This is part 2 of 4 blogs about Carrickfergus Castle in Belfast, Northern Ireland. It was built in the late 1170s and has been in continuous use of the military until 1928. After that, it was used as an air raid shelter in World War II.
The Story of Carrickfergus Castle via Photos and Text - Part 2 of 4Check out these photos of Carrickfergus Castle in Northern Ireland. My two best friends and I visited this castle in June of 2019.
The Keep:“You are now looking at the oldest and strongest part of the castle. At almost 40 meters high with walls between three and four meters thick, a vaulted basement full of stores and access to freshwater from the well, the keep was the safest place to be in times of war.
As you can see from the illustration, the keep has four storeys connected by a spiral staircase. The cellar was windowless to protect against attacks. The only way in or out is the door on the first floor, which would have been heavily guarded. The second floor was an impressive open space for dining or holding court and the top floor was a comfortable home for the Lord and his family.”
The Keep (continued):“The area below you, known as the Inner Ward, would have been a busy, bustling place. Wood and stone buildings contained the kitchens, a small chapel, a barn and stables. Opposite the door to the Keep we’ve also found the remains of a large, two-storey hall that would have had fine windows over-looking the sea.”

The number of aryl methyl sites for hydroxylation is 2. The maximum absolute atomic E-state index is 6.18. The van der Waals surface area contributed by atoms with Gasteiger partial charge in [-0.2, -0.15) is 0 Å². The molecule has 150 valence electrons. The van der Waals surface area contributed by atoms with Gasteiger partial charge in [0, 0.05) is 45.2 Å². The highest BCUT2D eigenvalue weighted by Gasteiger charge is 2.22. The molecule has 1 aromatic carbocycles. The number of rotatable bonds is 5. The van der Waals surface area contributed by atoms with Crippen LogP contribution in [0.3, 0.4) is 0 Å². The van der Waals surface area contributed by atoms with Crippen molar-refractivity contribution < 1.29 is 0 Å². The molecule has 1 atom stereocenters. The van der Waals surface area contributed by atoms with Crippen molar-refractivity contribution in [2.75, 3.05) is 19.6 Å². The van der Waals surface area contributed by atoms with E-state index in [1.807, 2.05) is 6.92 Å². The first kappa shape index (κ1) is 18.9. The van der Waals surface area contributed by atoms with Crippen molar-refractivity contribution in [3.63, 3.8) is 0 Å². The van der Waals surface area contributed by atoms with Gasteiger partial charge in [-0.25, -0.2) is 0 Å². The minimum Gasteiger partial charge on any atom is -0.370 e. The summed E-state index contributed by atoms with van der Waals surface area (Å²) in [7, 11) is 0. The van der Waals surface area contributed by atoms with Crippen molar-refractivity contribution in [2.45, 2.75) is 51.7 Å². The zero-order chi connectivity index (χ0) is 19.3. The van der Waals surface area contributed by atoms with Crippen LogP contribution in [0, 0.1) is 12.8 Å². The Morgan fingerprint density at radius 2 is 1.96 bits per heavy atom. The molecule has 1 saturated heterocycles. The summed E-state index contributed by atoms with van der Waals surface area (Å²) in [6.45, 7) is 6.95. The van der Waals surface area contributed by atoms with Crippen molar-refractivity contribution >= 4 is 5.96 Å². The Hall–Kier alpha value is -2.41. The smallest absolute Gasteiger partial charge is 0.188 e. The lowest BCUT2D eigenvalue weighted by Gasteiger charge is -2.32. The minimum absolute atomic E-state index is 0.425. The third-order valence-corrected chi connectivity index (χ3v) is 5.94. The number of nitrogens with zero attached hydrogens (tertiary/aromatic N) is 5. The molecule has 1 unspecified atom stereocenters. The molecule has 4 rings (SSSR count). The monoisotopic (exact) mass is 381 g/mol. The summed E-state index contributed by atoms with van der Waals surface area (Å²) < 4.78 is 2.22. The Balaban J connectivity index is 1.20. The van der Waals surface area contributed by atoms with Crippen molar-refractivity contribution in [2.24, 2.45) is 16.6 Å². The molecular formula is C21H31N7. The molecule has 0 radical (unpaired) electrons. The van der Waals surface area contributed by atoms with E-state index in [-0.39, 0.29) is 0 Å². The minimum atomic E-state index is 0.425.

The Keep (continued):“1. MAIN ENTRANCE: This timber structure formed the main entrance to the Castle. This entrance was replaced by the main gate house in the 13th century.
2. GREAT HALL: This hall was where John de Courcy and Affreca lived and received guests. It was a two storey building with windows overlooking the sea, located beside the entrance gate in the inner ward.
3. CHAPEL: It is assumed that there was a chapel in this part of the castle. This was later replaced by a chapel in the gatehouse.
4. WALL WALK: This wall walk was used for defense and accessed by steps and ladders. It was modified and enlarged in the 16th century to allow cannon to be mounted on the walls.”
“Archaeological investigations have been taking place in Carrickfergus town and castle since the 1970s. It’s one of our main tools for piecing together the early history of the castle and the people who lived there.
The items we find like clay bowls, gunflints, coins and even early board games are packed with clues and information that may never be found in written sources. Bringing these stories back to life enables people, both local and international, to connect with their history and learn more about their heritage and roots.
Archaeology also involves conservation work, ensuring that important areas and artefacts within the town are preserved and can survive for future generations to enjoy.”
“Although archaeological investigations have been happening around Carrickfergus since the 1970s, the Northern Ireland Environment Agency (NIEA) commissioned an extensive period of excavation specifically within the castle walls between February and April 2014.